Reading: inbox-outbox for 29 Nov

One bonus I’ve noticed since I started writing this post each week is that knowing I am going to have to report out on my “outbox” encourages me to actually finish whatever I’m reading. On the other hand, one downside is that it’s definitely highlighting the number of books that I buy. I knew I’d gotten into the habit of buying a lot of books this year, but this is ridiculous. So, if anyone out there is considering what to buy me for Christmas…, may I recommend an Amazon (or Powells) gift card?

Inbox (books acquired)

  • A Court of Thorns and Roses (Kindle) by Sarah J. Maas — This one doesn’t come out until May, but I pre-ordered it. This is the start of a new series by the author of the Throne of Glass series that I’ve been enjoying. Because of that series, she has become one of my “auto-buy” authors. I can’t wait to see what she does with this new world she’s created!
  • The Martian (Kindle) by Andy Weir — This comes highly recommended from several sources. So, when I saw the price drop to $3 on Kindle, I jumped on it. Like my other ebooks purchased when I see them on sale, I probably won’t get to this one for a while.
  • This Night So Dark (Kindle) by Amie Kaufman and Meagan Spooner — This is a novella set in the same world as These Broken Stars and is meant to bridge to their new release (which I pre-ordered months ago), This Shattered World, which comes out at the end of December. I’ve been enjoying their YA Sci-Fi, and I like that they have kicked the “series” trend and decided to just create a bunch of loosely connected novels all set in the same world. I am so looking forward to the next book, hopefully this holds me over until then.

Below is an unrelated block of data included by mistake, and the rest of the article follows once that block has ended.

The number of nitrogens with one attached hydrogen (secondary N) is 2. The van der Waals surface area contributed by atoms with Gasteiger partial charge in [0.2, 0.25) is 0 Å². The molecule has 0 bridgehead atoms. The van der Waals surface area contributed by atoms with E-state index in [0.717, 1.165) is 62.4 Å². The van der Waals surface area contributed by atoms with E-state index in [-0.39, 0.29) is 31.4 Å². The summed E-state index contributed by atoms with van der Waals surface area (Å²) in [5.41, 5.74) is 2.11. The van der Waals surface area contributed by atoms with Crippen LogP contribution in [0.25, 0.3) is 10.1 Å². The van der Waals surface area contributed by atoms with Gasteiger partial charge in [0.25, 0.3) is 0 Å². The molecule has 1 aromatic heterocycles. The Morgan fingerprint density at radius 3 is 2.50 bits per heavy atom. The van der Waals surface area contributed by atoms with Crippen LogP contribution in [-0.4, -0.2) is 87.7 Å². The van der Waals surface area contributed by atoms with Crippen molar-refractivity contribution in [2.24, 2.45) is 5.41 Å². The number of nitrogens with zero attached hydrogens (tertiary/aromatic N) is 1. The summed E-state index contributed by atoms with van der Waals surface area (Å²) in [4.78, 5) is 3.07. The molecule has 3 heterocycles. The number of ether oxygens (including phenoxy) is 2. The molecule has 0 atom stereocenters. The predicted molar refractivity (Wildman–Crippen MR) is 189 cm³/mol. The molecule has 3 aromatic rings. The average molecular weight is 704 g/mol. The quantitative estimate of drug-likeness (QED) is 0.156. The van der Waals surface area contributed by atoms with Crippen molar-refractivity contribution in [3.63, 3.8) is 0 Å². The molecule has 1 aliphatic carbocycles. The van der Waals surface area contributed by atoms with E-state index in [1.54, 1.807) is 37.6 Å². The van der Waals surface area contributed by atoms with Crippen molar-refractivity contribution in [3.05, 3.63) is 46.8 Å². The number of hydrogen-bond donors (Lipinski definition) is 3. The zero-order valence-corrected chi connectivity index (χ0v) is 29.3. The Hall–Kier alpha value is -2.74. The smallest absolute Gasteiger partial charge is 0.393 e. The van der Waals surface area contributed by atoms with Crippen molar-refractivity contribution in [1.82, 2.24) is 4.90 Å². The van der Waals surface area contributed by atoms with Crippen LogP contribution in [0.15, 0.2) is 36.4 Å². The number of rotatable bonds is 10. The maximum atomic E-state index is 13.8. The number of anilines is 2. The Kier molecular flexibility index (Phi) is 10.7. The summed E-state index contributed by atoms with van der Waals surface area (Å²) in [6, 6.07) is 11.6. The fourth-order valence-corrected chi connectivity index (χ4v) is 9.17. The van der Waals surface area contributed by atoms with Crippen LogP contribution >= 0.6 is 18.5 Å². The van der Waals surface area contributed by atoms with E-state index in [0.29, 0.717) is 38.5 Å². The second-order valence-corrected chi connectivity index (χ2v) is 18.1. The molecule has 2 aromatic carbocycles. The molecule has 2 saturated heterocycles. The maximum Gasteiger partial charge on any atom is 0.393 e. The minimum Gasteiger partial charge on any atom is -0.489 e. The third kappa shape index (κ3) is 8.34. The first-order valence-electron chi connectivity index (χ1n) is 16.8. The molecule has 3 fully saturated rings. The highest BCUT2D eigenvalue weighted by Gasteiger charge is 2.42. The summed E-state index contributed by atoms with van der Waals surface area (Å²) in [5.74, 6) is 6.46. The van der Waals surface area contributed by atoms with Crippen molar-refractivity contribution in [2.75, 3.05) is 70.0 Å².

Outbox (books finished)

  • Grave Mercy (Kindle) by Robin LaFevers — I first heard of this one on the Book Nut blog when she reviewed it over two years ago. So, it’s been on my radar for a while. This is the first in a trilogy of books, each set in this same world but featuring different main characters. Each book features a different assassin, who tells the story from their perspective based on their role in the unfolding drama. It works because it’s historical fiction that sticks close to the key points and characters in history, while adding in the invented concept of a convent dedicated to training the “daughters of Death” (one of the nine “old gods”) to become assassins charged with carrying out the will of their god, Death, in service to the duchess of Brittany. As far as a premise goes, this sounded really great. I grabbed this when it went on sale and dove in, expecting awesomeness. Unfortunately, I immediately got hung up on a technicality. The author chose to write this in the first person, present tense POV. That is my least favorite way of telling or reading a story. This choice of narration continued to annoy me for the entire tale. I mostly enjoyed the story, but I didn’t really bond with the main character (the one telling the story) because her unquestioning acceptance of authority was a little too frustrating for someone with my personality. I’m trying to decide if I want to continue the series. The other two main characters (her “sister” assassins, both introduced in this book) sound slightly more interesting. But if the other two books (book 3 was just released) are also written in first person, present tense POV then I don’t think I want to. For now I’m just going to put the next one on my watch list and wait for an ebook sale and a deep discount. But, if the premise sounds good to you, and you don’t think you’ll be bothered by the narration, it is a good story. I got sucked in quickly and spent precious writing time reading this instead because I wanted to know what would happen (even if I did figure out who the “bad guy” was very early on in the story).

Queue (what I’m reading next)

Now that NaNoWriMo is almost over, I should have a little more time to read. Which is a good thing, because I need to finish another seven books in order to hit my reading goal for this year.